25. ^ "How many people does Vinnies assist annually in Australia?". Retrieved 2 October 2016.
  26. ^ "Ozcare - Aged Care, Home Care, Respite Care, and NDIS Services Queensland". Ozcare. Retrieved 27 April 2022.
  27. ^ "Congratulations to the 2018 Queensland Greats". Queensland Greats Awards. Queensland Government. 20 July 2018. Retrieved 27 October 2018.
  28. ^ Generally, you can look at the national page http://www.svdp.org.nz/, specific areas, such as Wellington Area will give you a good indication of what type of work is done in New Zealand http://vinnies-wellington.org.nz/
  29. ^ "Home". SVDP USA. Retrieved 27 May 2017.
  30. ^ a b c d e f "Find Store". Society of St. Vincent De Paul. Archived from the original on 31 May 2017. Retrieved 28 May 2017.
  31. ^ Aurora Glass Foundry
  32. ^ "Locations | Society of St. Vincent de Paul of St. Louis". svdpstlouis.org. Retrieved 28 May 2017.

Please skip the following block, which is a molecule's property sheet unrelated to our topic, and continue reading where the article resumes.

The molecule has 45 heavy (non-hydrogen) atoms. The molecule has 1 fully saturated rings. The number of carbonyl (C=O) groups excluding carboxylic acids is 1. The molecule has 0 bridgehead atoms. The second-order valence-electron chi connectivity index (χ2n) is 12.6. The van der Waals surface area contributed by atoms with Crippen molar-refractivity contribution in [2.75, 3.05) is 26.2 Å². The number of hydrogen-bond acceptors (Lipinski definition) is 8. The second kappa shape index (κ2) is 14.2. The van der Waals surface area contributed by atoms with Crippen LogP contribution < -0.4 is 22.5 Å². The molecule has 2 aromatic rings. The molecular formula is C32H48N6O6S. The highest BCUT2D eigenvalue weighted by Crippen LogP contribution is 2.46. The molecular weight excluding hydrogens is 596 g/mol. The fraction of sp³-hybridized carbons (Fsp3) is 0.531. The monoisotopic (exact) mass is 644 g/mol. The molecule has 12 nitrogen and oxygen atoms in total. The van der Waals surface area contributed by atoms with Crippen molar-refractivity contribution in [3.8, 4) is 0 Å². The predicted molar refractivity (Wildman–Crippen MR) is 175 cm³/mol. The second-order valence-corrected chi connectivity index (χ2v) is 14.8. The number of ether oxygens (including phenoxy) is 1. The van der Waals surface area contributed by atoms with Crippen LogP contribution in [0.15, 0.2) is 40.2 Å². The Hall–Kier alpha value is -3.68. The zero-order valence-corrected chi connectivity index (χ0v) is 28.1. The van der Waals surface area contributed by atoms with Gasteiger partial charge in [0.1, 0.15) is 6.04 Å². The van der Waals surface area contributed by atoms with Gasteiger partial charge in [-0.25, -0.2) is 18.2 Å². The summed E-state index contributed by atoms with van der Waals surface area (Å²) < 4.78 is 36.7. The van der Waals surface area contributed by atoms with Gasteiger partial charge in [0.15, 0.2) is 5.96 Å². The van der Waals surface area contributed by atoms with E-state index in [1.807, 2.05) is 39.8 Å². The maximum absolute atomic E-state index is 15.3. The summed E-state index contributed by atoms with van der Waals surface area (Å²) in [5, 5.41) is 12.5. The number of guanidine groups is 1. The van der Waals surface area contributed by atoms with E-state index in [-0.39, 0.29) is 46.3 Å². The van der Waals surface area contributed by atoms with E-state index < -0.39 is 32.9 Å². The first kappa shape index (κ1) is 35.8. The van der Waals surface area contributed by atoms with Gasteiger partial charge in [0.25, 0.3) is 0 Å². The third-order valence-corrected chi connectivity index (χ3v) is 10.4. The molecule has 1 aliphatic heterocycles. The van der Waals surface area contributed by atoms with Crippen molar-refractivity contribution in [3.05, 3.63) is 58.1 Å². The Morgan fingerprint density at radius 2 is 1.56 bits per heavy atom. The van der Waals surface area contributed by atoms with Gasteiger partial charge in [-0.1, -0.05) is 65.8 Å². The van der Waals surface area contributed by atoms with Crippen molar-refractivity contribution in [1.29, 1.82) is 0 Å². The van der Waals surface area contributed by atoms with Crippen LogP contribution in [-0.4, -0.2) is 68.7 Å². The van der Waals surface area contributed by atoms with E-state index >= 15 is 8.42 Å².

33. ^ "Find Us". Society of St. Vincent de Paul, Cincinnati Chapter. Retrieved 28 May 2017.
  34. ^ "Thrift Stores – Omaha Society of Saint Vincent De Paul". svdpomaha.com. Retrieved 28 May 2017.[permanent dead link]
  35. ^ "COMMUNITY STORES – St. Vincent de Paul Dayton". St. Vincent de Paul Dayton. Archived from the original on 2 October 2017. Retrieved 28 May 2017.
  36. ^ "Our Stores – SVdP Des Moines". SVdP Des Moines. Retrieved 28 May 2017.
  37. ^ "Thrift Stores, Dining, and Program Locations – St. Vincent de Paul". www.stvincentdepaul.net. Retrieved 28 May 2017.
  38. ^ "St. Vincent de Paul Society of North Idaho". stvincentdepaulcda.org. Retrieved 31 August 2022.
  39. ^ Dorpat, Paul (3 April 2015). "On a mission in 1926: St. Vincent de Paul". The Seattle Times. Retrieved 28 December 2023.
  40. ^ Hunt, Judy. "Retail Thrift Stores – St. Vincent de Paul Society of Lane Co, Inc". www.svdp.us. Archived from the original on 6 May 2017. Retrieved 28 May 2017.